Studies Show That It May to Some Degree
The Essential Info
You will often find green tea extract, sometimes referred to as EGCG, in skincare products. It is a welcome ingredient.
Green tea (EGCG) is good for the skin because it is:
- An antioxidant
- Able to help improve wound healing
- Protective against the sun’s rays
- Preventative against certain types of skin cancer
Topical green tea has also been shown in studies to improve mild-to-moderate acne to some degree.
Beware of “Label Claim”: Many, if not most, skincare products include extracts simply for what is called “label claim.” This means they put a tiny amount in the product just so they can list it on the label. So, unfortunately, just because you see it in a product doesn’t mean it is in the product at an amount that will help.
- Chemical Components of Green Tea
- Effect of Green Tea on Skin Health and Acne
- Studies on Green Tea and Acne
Green, black, and oolong tea are all produced from the same plant, Camellia sinensis. The manufacturing process of green tea is the least damaging to the leaves, involving a simple process of steaming the leaves immediately after harvesting. This immediate and gentle processing allows for green tea to retain the majority of the nutrients and chemicals found within the plant. Scientists have found that these nutrients provide green tea with a variety of health benefits for the skin, which includes the potential to improve acne.1-3
Chemical Components of Green Tea
Green tea leaves contain nearly 4000 different chemicals. The majority of these chemicals are proteins, fibers, minerals, and fats. However, nearly 30% are molecules called polyphenols. Polyphenols act as antioxidants, meaning that they can counteract harmful chemicals called free radicals, which are thought to contribute to acne.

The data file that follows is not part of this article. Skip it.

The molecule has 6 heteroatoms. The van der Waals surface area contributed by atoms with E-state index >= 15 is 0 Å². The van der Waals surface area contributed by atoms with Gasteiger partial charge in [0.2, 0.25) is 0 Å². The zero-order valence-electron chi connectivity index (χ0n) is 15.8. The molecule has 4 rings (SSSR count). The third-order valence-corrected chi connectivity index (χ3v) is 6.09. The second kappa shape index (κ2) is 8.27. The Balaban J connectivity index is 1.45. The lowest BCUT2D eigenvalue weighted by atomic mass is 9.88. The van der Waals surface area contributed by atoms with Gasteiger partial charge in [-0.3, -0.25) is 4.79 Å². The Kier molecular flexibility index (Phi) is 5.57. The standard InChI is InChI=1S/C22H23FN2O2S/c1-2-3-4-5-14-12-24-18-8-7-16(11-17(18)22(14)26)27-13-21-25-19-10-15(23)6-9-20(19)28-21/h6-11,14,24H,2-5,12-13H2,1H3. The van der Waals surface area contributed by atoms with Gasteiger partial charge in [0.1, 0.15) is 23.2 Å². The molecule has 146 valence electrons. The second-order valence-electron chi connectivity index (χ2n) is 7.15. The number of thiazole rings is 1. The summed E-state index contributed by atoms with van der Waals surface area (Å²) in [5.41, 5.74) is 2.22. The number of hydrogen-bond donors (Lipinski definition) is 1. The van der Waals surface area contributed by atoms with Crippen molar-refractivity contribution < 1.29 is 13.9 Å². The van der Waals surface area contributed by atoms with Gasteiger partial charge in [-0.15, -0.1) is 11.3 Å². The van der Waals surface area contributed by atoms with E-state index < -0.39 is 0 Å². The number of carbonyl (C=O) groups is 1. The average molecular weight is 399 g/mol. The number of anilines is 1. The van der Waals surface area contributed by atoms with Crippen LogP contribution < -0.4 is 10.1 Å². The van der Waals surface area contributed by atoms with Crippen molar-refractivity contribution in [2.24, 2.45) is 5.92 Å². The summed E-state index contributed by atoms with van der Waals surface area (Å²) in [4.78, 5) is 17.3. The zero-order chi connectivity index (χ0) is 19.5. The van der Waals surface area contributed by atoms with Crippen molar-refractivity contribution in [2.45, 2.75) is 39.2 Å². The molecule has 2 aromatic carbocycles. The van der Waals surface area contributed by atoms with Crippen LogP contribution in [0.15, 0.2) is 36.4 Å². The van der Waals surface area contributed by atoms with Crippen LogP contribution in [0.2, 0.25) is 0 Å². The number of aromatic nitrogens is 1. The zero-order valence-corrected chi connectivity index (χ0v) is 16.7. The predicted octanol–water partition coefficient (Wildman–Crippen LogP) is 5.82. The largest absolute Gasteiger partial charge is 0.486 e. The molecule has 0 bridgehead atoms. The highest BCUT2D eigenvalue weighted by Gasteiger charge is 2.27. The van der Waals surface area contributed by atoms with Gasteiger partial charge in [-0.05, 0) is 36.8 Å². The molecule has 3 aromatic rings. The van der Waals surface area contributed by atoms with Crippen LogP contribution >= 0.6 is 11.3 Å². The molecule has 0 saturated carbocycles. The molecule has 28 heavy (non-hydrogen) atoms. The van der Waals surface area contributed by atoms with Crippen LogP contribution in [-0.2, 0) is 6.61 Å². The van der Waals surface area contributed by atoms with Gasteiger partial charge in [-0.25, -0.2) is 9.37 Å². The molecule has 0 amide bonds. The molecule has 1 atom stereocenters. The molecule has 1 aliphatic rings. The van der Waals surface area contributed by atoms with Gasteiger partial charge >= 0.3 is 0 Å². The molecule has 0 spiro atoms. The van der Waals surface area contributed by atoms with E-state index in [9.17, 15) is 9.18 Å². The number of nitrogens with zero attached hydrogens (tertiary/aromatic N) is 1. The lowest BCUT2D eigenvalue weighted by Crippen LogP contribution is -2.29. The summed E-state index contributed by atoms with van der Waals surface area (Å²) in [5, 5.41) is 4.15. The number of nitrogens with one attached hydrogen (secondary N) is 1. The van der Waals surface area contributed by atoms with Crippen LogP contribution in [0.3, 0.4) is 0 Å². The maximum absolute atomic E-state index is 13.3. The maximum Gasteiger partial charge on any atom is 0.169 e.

Within the polyphenol class of chemicals, a specific molecule called epigallocatechin gallate (EGCG) is especially beneficial.1,3,4 When you see a product that has “green tea extract” in it, more often than not, it is primarily EGCG.
Effect of Green Tea on Skin Health and Acne
Scientists have found that green tea polyphenols like EGCG provide a number of health benefits for the skin, most of which could also help with acne.
- Green tea acts as an antioxidant, which protects the skin from harmful free radicals.1
How this might help acne: Free radicals are thought to lead to inflammation in the skin, and acne is an inflammatory disease.
- EGCG helps wound healing and regeneration by regulating skin cell growth and death.
How this might help acne: Medically speaking, acne lesions are small wounds.4,5
- Topical green tea also possesses antibacterial properties. Research shows that topical EGCG and green tea extracts are effective against bacteria in the skin.6
How this might help acne: Acne bacteria makes acne worse.
- Topical green tea possesses a photopreventative effect, meaning that it can protect the skin from the sun’s ultraviolet (UV) rays.4
How this might help acne: Sunburns are skin damage that can lead to acne in the weeks following overexposure.
- Green tea polyphonols’ antioxidant properties give topical green tea anticancer properties too. Studies investigating topical green tea on mice have found that it protected against skin cancer.4
This isn’t acne-related, but it’s still pretty cool.
Studies on Green Tea and Acne
In addition to the overall skin benefits, scientists have discovered that topical green tea may improve acne.